In November 2020, the Family Solutions Group’s (FSG’s) report titled ‘What about me? Reframing Support for Families following Parental Separation’ was published.
With a firm message that ‘The ‘Family Justice System’ is in crisis’, the report sets out the inadequacies in the current system.
In particular, it highlights the need for a more child-focused justice system, where the voices of children following a parental separation can be heard – hence the title of the report.
This blog will look at the key issues raised by the report and will explore some of the recommendations made by the FSG to improve the current system.
Who are the Family Solutions Group?
The Family Solutions Group are a multidisciplinary group of individuals who are highly experienced in working with separated families both in and outside of court. The group includes mediators, solicitors, family therapists and academics, along with professionals from other relevant fields such experts in cases of domestic abuse.
The impact of separation on children
The impact of parental separation on children cannot be ignored – many children will subsequently suffer long-term mental health issues, and some may lose a close relationship with one of their parents. The research is clear that ‘destructive inter-parental conflict affects children of all ages, across infancy, childhood, adolescence, and even adulthood’.
The problems with the current system
At the heart of the Children Act 1989 lies the principle that the welfare of the child is of paramount importance. However, the report provides that ‘thirty years on, the inspiring principles underpinning the Act have yet to be fully realised’.
One of the most important concerns raised by the FSG is the current lack of support services available to children throughout the separation process. As such, the voice of the child is often ignored and children are denied any influence over decisions that will have a monumental impact on their lives. This can result in harmful effects, as the FSG explains that:
‘Some children will be at risk; with decisions made that contact should take place against the wishes of the child and in circumstances where abuse is alleged. Others will be rendered extremely unhappy – not least by losing contact with friends and extended family and perhaps siblings who have been important to them.’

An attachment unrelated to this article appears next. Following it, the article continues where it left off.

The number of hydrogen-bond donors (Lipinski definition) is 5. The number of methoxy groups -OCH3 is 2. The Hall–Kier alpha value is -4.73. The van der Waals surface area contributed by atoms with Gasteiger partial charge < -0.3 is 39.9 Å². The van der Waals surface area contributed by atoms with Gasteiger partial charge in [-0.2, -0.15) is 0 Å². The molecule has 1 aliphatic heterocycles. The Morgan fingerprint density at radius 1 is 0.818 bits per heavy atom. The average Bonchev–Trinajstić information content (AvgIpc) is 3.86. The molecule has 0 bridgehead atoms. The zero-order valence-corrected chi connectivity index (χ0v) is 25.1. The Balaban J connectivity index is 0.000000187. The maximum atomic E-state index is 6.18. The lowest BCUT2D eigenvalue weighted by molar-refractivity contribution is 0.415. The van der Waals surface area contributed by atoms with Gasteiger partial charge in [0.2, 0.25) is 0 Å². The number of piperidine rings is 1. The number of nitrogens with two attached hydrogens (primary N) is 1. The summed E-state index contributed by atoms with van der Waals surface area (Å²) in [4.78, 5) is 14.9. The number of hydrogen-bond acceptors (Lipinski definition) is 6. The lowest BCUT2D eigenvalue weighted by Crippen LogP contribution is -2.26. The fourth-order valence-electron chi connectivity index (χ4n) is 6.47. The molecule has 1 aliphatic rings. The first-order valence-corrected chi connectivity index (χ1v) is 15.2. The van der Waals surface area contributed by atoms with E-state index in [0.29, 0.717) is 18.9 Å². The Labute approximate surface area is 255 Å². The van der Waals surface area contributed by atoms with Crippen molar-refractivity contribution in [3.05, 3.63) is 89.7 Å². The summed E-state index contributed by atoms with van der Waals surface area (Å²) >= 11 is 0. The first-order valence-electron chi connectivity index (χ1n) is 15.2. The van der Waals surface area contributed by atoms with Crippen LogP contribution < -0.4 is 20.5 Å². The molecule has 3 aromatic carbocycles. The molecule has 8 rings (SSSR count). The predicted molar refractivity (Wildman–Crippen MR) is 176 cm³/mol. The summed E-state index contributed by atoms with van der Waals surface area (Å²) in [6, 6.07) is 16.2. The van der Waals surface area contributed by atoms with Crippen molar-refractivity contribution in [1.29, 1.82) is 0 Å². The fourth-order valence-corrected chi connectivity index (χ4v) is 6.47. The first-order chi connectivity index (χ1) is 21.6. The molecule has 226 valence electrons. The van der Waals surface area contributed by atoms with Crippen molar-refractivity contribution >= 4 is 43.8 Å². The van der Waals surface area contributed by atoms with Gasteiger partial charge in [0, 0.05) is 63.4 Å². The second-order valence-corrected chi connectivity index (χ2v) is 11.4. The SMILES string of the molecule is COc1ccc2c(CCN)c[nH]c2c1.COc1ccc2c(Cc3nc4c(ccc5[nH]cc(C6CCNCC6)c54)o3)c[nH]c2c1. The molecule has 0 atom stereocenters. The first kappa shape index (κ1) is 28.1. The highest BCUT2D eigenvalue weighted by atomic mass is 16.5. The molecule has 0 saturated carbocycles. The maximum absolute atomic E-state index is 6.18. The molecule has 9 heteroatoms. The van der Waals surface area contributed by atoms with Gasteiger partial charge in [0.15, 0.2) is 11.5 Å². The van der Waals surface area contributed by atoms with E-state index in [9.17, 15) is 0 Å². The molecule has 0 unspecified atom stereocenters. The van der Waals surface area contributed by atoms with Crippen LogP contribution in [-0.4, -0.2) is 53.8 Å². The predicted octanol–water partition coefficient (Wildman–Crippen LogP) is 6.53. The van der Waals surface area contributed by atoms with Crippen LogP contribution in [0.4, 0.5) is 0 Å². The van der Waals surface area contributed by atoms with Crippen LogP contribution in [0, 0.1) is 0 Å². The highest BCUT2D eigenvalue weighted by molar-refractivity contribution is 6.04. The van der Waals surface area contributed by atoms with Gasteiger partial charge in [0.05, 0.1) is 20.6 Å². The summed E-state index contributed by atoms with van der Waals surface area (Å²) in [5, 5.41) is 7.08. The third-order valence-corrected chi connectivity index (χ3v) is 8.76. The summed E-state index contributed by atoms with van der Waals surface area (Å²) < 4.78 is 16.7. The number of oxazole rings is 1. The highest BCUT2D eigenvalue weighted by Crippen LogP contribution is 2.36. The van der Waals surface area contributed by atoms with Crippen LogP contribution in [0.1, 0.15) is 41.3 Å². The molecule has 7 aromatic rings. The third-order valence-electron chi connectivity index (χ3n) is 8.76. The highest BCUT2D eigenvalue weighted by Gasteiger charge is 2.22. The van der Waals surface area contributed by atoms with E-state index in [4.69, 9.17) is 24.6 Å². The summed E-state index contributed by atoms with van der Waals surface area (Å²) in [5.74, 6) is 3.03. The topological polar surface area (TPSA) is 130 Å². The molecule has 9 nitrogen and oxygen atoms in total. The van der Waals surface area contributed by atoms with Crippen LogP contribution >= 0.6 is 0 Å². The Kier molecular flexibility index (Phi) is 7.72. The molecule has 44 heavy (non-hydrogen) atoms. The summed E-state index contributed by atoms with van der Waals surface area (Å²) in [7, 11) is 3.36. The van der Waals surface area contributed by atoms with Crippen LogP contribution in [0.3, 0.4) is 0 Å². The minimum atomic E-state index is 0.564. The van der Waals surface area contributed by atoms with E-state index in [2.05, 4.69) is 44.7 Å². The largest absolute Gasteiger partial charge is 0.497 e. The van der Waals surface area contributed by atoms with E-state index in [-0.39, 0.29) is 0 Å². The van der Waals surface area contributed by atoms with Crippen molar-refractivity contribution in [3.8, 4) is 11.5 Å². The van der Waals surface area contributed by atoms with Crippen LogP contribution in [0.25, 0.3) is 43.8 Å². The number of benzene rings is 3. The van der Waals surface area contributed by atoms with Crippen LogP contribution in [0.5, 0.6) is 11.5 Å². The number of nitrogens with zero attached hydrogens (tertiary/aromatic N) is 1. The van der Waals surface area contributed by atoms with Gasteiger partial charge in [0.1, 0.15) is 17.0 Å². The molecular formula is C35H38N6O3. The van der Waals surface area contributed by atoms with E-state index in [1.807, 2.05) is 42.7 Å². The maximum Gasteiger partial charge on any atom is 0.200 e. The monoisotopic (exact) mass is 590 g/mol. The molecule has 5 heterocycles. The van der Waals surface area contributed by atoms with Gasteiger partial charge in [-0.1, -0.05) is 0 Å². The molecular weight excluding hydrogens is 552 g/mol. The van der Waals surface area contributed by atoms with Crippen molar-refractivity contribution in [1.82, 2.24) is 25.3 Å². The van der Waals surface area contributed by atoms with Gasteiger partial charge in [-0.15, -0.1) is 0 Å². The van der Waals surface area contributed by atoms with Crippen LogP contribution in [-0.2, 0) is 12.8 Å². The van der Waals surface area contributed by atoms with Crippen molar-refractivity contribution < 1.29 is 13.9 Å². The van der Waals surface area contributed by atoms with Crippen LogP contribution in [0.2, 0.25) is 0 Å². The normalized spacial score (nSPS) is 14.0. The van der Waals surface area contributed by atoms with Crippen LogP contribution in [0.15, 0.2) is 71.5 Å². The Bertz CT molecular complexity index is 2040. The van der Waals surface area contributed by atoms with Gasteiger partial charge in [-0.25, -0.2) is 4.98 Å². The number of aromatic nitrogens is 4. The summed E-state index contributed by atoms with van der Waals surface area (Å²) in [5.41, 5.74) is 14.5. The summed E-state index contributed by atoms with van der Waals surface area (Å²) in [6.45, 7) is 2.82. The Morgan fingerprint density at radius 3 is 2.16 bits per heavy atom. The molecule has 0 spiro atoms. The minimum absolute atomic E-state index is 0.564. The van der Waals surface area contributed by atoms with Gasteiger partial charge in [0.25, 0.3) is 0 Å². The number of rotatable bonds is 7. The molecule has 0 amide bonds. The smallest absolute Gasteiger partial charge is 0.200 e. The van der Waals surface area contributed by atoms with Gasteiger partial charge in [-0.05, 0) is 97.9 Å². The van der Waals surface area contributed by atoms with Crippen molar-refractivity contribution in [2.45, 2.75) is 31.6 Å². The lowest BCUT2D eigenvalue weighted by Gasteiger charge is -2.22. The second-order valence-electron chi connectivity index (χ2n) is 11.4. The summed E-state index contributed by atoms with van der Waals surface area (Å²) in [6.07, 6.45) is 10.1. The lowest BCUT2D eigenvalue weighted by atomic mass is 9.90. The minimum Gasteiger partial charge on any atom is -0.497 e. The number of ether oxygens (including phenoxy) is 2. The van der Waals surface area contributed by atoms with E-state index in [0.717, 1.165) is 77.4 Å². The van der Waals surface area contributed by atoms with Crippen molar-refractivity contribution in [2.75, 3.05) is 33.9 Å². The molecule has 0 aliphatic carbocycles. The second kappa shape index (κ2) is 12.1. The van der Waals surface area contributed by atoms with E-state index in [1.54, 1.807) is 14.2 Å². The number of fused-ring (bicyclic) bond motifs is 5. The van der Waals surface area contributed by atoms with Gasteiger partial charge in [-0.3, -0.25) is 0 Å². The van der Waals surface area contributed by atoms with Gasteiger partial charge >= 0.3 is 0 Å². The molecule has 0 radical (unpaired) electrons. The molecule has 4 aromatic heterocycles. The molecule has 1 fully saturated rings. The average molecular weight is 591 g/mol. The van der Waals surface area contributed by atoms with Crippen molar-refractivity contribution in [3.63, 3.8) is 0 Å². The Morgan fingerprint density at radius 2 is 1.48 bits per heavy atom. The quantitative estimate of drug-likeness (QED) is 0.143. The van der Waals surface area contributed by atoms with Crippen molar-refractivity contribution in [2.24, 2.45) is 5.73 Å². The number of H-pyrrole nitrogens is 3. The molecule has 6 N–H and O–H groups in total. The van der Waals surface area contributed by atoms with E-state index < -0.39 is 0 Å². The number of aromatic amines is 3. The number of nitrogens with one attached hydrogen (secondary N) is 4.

The recommendations made by the FSG include the following:
- Support framework – there needs to be a framework of ‘direct support services of information, consultation, support and representation for children and young people whose parents separate’. This is the core recommendation of the FSG.
- Safeguarding –the FSG recommends that ‘there be an urgent review of arrangements for hearing children’s voices and protecting the welfare of children who are living or who have lived in violent households.’
- Presumption to be heard – the FSG calls for a presumption that ‘all children and young people aged 10 and above be offered the opportunity to have their voices heard directly in all processes for resolving issues between parents including mediation and solicitor-led processes’
- Professional duty – ‘those conducting processes such as solicitor negotiation, collaborative law and arbitration must ensure that children are offered a process for their voice to be heard by a suitably trained professional (unless there are agreed upon contraindications)’.
- Child Inclusive mediation (CIM) – in order to increase the number of CIMs, mediators should report on the number of CIMs carried out annually. They should also explain why, in cases involving children below the age of 10, the mediator decided CIM wasn’t appropriate.
Significance of the report
Although the report does not have legislative force, the recommendations will hopefully lead to significant improvements for the family justice system. In any case, the message of the report is clear – children need to be supported throughout parental breakdown. This message should be taken on board by both by parents and practitioners immediately.
What does the Court expect from parents?
Parents should be mindful that the Court will expect parents to listen to their children and to prioritise their children’s needs from the outset of parental separation. After all, the FSG reports that ‘giving children a voice can lead to more durable agreements; improved parental alliances; better father-child relationships and more cooperative co-parenting’.
Some cases will inevitably require assistance from inside the Family Court room, for instance when there are allegations of domestic abuse. However, in absence of these complications, parents should act cooperatively and try to reach an amicable agreement between themselves. If this can be achieved, the long-term detrimental impacts experienced by children in the course of parental separation can be minimised.
How can we help?
Our team of experienced lawyers and mediators can work with you to ensure that your children are prioritised throughout the separation process. Please contact us for a confidential conversation with one of our specialists.
Rosa Schofield is a Family Law Solicitor based in our office in London.